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I have a SocketState object which I am using to wrap a buffer and a socket together and pass it along for use with the Begin/End async socket methods. In the destructor, I have this:

~SocketState()
{
    if (!_socket.Connected) return;

    _socket.Shutdown(SocketShutdown.Both);
    _socket.Close();
}

When it gets to Close(), I get an ObjectDisposed exception. If I comment out the call Shutdown(), I do not get the error when it gets to the Close() method. What am I doing wrong?

Edit:

I know that the IDisposable solution seems to be how my code should be laid out, but that doesn't actually solve my problem. It's not like the destructor is getting called twice, so why would calling dispose() instead of using the destructor help me? I still get the same exception when calling these 2 functions in succession.

I have looked at the source for a similar server, and all they do is wrap these 2 statements in a try block and swallow the exception. I'll do that if I have to because it seems harmless (we're closing it anyway), but I would like to avoid it if possible.

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3 Answers 3

up vote 2 down vote accepted

_socket implements IDisposable, and when your finalizer runs, the socket is already disposed (or finalized for that matter).

You should implement IDisposable on your class and follow the dispose pattern.

Example:

public class SocketState : IDisposable
{
  Socket _socket;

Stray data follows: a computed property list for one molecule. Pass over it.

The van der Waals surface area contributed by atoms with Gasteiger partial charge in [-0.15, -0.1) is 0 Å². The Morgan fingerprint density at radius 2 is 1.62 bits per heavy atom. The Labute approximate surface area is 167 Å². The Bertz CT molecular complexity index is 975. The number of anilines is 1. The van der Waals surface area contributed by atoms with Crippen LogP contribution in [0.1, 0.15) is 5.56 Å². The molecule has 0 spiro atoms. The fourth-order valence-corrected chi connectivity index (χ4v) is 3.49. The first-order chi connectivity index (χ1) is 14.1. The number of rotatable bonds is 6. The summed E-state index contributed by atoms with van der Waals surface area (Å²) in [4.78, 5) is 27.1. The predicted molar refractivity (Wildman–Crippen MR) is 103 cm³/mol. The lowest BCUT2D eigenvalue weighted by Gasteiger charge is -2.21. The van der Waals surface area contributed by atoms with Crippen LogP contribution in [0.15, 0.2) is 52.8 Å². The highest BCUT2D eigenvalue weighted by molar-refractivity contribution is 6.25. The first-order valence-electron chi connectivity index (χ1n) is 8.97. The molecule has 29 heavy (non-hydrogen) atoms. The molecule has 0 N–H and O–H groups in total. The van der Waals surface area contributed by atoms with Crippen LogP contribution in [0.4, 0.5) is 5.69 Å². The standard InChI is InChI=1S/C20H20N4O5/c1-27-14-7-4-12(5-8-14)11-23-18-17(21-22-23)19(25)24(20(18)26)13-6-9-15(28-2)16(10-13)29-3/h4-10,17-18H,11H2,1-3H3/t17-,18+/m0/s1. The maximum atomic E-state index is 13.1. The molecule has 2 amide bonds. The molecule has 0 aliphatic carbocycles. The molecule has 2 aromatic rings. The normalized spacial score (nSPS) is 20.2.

public SocketState()
  {
    _socket = new Socket();
  }

  public bool IsDisposed { get; private set; }

  public void SomeMethod()
  {
    if (IsDisposed)
      throw new ObjectDisposedException("SocketState");

    // Some other code
  }

  #region IDisposable Members

  public void Dispose()
  {
    Dispose(true);
    GC.SuppressFinalize(this);
  }

  protected virtual void Dispose(bool disposing)
  {
    if (!IsDisposed)
    {
      if (disposing)
      {
        if (_socket != null)
        {
          _socket.Close();
        }
      }

      // disposed unmanaged resources

      IsDisposed = true;
    }
  }

  ~SocketState()
  {
    Dispose(false);
  }

  #endregion
}
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I still need to call Shutdown() to complete sending data (per MDSN documentation). The example you gave doesn't really help anything..no matter where I call the code from it gives the same error. –  ryeguy Mar 8 '09 at 7:00
    
As you can see in Phil's post, disposing the socket should be enough. But if you really want to call Shutdown first, put the call before _socket.Close() and change _socket.Close in _socket.Dispose() –  Jeroen Landheer Mar 8 '09 at 20:29

Using reflector; it appears that Close() essentially just calls Dispose() on the Socket (it does a bit of logging either side). Looking at Shutdown() it calls ws2_32.dll!shutdown() on the socket handle, which is also called by Dispose(). What's likely happening is that it's trying to call ws2_32.dll!shutdown() twice on the same socket handle.

The answer in short is to just call Close().

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This sounds reasonable, but the MSDN documentation explicitly states you should call shutdown before close so it finishes sending/receiving data . –  ryeguy Mar 7 '09 at 21:21
    
Interesting; this may be because you are doing the work in the Finalizer; I would suggest taking Jeroen Landheer's suggestion, implementing IDisposable is the way to do this elegantly. –  Phil Price Mar 7 '09 at 21:36

Your question is somewhat unclear. You say, that when

it gets to Close(), you get an ObjectDisposedException

But look, Close doesn't throw anything. It's the Shutdown that does throw ObjectDisposedException. That's probably why commenting Shutdown out helps - it's exactly where you get the exception.

My explanation is that your socket gets .Dispose()'d automatically (through it's own finalizer) before your main object gets finalized.

As it's said here:

The execution order of finalizers is non-deterministic—in other words, you can't rely on another object still being available within your finalizer.

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